> the link layer should only do this for the specific flow
> which requests it, it must again look at the IP header to
> classify flows. This is probably not much "cleaner" than the
> scenario I criticize here. Then again, a link could just
> forward any corrupt data for a while upon reception of such
> a message, and that single state would have to be refreshed.
> I'm guessing that you won't like that - such behavior
> of course requires all the receivers to be able to
> "survive" the reception of corrupt data. I think
> that this should be the case anyway, though - that's
> why we have transport checksums.
>>> What you're saying seems to mean that a link layer must not
>>> forward corrupt data unless it has a means to check whether
>>> at least its header is correct.
>> Yes- that's how I read section 4 of the UDP-lite doc, quoted  
>> above, and
>> repeated in specific here:
>> ----
>> Lower layers MUST use a strong error detection mechanism  
>> [RFC-3819] to
>> detect at least errors that occur in the sensitive part of the  
>> packet,
>> and discard damaged packets.
>> ----
> I say that this is too strict, based on our previous
> discussion, where you (convincingly) argued that it was
> okay for a link to forward IPv6 packets with errors.
> Now you refer to a much stricter specification - so let's
> use TCP over IPV6 as a reference, not UDP-Lite.
>>> I don't know any link layer
>>> technology that can do this - so you're saying that partial
>>> and separate checksums as in UDP-Lite and DCCP should not
>>> exist, or only be there for the case where you have a link
>>> layer that can restrict its checksum to the link layer header.
>> That's exactly how I read section 4 above.
> Hm, right, both the UDP-Lite and DCCP spec are as strict
> as that about this issue, requiring this (in my opinion
> ugly) method of communication between the transport and
> link layers anyway, perhaps making it pointless to add
> additional explicit communication...
>>> Even that might be a nice feature for a new link layer
>>> technology in my opinion, but in any case you're
>>> contradicting existing language in the UDP-Lite and
>>> DCCP RFCs, where it is assumed that link layers can
>>> in fact forward corrupt data.
>> Yup. Further in sec 4 of the same doc:
>> ---
>>    Link layers that do not support partial error detection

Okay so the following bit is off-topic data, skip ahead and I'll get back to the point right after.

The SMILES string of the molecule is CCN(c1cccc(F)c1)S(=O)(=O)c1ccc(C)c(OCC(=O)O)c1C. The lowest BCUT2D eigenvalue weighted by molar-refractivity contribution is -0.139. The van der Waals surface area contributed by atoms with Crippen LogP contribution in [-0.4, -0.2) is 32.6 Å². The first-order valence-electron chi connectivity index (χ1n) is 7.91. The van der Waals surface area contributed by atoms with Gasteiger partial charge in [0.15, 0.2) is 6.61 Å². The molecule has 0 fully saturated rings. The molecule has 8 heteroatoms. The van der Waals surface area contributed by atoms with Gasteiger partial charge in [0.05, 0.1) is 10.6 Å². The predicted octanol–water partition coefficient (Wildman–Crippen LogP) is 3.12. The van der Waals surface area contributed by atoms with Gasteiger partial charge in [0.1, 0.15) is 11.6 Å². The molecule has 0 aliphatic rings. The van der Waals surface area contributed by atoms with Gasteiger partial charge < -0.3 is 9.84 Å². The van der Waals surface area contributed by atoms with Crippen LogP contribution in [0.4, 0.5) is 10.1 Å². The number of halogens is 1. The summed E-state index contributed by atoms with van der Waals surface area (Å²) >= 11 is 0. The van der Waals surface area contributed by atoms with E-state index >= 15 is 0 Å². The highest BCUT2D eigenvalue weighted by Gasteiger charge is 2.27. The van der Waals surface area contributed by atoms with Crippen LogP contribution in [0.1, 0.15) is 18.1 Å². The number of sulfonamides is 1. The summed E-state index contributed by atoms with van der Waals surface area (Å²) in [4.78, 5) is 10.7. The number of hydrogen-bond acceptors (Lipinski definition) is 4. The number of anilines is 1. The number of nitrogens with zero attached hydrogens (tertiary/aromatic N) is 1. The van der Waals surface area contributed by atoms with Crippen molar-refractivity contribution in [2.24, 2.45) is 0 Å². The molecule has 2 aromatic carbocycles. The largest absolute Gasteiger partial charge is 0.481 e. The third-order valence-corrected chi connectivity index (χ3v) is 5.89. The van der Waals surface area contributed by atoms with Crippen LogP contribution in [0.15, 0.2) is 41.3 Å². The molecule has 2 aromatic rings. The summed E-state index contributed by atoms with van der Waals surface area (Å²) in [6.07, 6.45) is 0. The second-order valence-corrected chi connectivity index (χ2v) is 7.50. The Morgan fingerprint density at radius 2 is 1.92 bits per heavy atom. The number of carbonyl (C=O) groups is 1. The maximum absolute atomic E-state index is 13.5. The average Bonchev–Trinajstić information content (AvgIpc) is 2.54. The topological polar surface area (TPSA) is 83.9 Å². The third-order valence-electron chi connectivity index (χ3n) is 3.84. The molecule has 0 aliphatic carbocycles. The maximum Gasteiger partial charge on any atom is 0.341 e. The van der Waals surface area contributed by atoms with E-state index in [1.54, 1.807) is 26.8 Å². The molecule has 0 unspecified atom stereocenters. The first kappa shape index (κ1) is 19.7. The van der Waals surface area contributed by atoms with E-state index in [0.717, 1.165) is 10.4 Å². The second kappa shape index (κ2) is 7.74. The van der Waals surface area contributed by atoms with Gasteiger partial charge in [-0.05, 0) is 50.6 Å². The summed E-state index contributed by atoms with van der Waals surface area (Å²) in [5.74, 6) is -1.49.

>> suitable for
>>    UDP-Lite, as described above, MUST detect errors in the entire  
>> UDP-
>>    Lite packet, and MUST discard damaged packets [RFC-3819].
>> ---
> *sigh* ... I just forgot how strict all that text was.
> I wish it wasn't.
>>> Let's pick DCCP as an example protocol. If C throttles its
>>> connection because of corruption, it means that the Data
>>> Checksum option is in place - which will detect a failure
>>> in the header and therefore drop the packet. This feature
>>> ("option" - one has to be careful what one calls a feature
>>> in DCCP) is there to prevent exactly this type of problem
>>> from occurring.
>> That assumes:
>> 	a) partial coverage of the packet by a strong link
>> 	layer
>> 	b) correct checksum of the packet at the DCCP-partial
>> 	layer
>> I.e., IMO, the same requirements as for UDP-lite (I haven't checked
>> DCCP, which is a longer spec, but I'll assume it has similar
>> requirements, or -should- ;-)
> This would also work without a), and that's exactly why
> I think that the specifications (indeed, both of them
> have these statements you quote here) are too strict in
> this aspect.
> But that's just the way they are, so I guess there's
> no point in debating them right now.
>>> Again, you seem to contradict your original statement from 2005.
>>> If you changed your mind, why?
>> See above; header vs. data. I've never presumed that forwarding or
>> signalling based on a corrupt header is appropriate.
> Well yes, you said it's appropriate to forward an IPv6 packet
> with a broken IPv6 header, or at least that it doesn't cause
> harm. This type of forwarding just isn't happening for DCCP
> and UDP-Lite because their specs are so strict about this matter.
> Cheers,
> Michael